VIJAYAWADA: How can you get medical specialists to render service at government hospitals free of cost?
The Chandrababu Naidu government in Andhra Pradesh has hit upon the idea of encouraging god-fearing doctors to treat the poor for free in government hospitals by offering them privileges like VIP darshans and all-inclusive accommodation at temples like Tirumala.
The state Cabinet, which met here on Tuesday, discussed ways to improve the quality of healthcare in government hospitals, came up with the idea of requisitioning the services of specialists who volunteer to do service free of cost and those for a decent remuneration. As add-ons, they stand to get accommodation and VIP darshans at temples including Tirumala, Srisailam, Kanakadurga, Annavaram and Simhachalam.
“We want to reach out to NRI and non-Indian specialists and even those from the UN. We will have a portal where doctors interested in serving the poor at government hospitals can register themselves. The entire process would be done in accordance with the rules of the Medical Council of India,” Chandrababu Naidu said to reporters after the Cabinet meeting.
The chief minister said the government would provide facility for patients to have their doctor of choice from outside to treat them. “We are looking at several possibilities,” Naidu said. The cabinet discussed the approval by the Centre for the establishment of the Indian Institute of Plantation Management (IIPM) in Krishna district. Describing the approval as a welcome development, Naidu said it would go a long way in training farmers engaged in horticulture.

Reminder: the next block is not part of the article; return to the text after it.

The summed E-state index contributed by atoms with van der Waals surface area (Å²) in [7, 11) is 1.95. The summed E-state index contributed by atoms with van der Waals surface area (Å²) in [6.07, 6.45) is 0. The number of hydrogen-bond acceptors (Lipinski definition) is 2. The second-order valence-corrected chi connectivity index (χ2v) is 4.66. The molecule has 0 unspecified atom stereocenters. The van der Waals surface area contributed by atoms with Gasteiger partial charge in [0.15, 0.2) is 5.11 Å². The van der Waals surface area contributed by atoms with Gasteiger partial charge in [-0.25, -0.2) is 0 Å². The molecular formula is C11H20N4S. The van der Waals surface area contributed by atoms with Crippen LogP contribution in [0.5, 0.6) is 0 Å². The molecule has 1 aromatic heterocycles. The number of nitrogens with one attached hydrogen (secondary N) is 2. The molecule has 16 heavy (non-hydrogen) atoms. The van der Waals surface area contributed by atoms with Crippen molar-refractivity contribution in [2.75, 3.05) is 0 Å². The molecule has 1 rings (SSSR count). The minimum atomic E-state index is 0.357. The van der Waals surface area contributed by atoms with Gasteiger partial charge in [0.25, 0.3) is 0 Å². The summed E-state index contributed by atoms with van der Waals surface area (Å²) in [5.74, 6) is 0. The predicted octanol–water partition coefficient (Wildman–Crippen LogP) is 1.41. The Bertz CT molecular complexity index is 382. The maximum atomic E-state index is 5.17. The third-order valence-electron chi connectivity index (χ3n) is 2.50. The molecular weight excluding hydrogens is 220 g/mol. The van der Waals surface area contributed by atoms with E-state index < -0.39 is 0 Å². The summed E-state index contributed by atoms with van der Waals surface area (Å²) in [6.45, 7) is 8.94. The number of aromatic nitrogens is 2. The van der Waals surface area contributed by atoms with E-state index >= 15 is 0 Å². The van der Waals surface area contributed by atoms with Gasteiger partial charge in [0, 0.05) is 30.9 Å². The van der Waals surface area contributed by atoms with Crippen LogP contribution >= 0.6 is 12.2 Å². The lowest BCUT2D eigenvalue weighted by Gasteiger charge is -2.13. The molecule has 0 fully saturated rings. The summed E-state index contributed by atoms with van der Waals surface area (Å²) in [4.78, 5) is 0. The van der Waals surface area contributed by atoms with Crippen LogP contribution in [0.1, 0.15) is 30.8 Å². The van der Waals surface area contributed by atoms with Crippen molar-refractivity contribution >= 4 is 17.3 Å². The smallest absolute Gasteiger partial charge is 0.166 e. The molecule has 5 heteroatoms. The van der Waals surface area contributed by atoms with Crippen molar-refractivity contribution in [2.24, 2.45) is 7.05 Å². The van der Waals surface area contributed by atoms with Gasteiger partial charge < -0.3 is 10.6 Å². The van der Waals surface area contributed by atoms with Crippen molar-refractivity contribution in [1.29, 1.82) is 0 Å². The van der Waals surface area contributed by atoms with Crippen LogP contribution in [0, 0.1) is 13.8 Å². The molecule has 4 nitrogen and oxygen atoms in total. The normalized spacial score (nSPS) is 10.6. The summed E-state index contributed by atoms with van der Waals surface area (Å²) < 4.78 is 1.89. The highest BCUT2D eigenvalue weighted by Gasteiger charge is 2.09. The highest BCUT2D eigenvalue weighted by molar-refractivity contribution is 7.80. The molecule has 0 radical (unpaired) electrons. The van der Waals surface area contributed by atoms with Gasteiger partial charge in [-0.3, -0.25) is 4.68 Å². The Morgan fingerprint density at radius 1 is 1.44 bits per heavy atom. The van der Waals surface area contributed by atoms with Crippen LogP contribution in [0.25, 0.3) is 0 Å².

The state government would provide land for the institute while the Centre would chip in with Rs. 11 crore of the Rs 23 crore funding required. The IIPM, which operates under the Union Ministry of Commerce, would help farmers who take up coconut, oil palm, cocoa, pepper, coffee, cashew and so on. The gross value added (GVA) of horticulture was Rs. 41,500 crore last year which was an increase of 99.6 per cent over the previous year.
The cabinet, by another decision, approved a proposal to increase the commission payable to fair price shop dealers from Rs.20 to Rs.70 per quintal of rice sold by them. The hike would impose a burden of Rs.77 crore on the state exchequer.
The Centre would chip in with an equal amount with which the commission would be paid to the fair price shop dealers. Their average monthly income would go up to Rs. 8,000 from the present Rs.5,000 per month.
The Cabinet cleared reforms in the Public Distribution System like supplying essential commodities to the physically challenged at their home, ensuring inter-operabiltiy by means of which a card holder could draw his rations from any fair price shop in the state, making available rations for 20 days at the fair price shops from the first of every month till the 20th, allowing drawing of two months’ rations at a time in a three-month period and so on.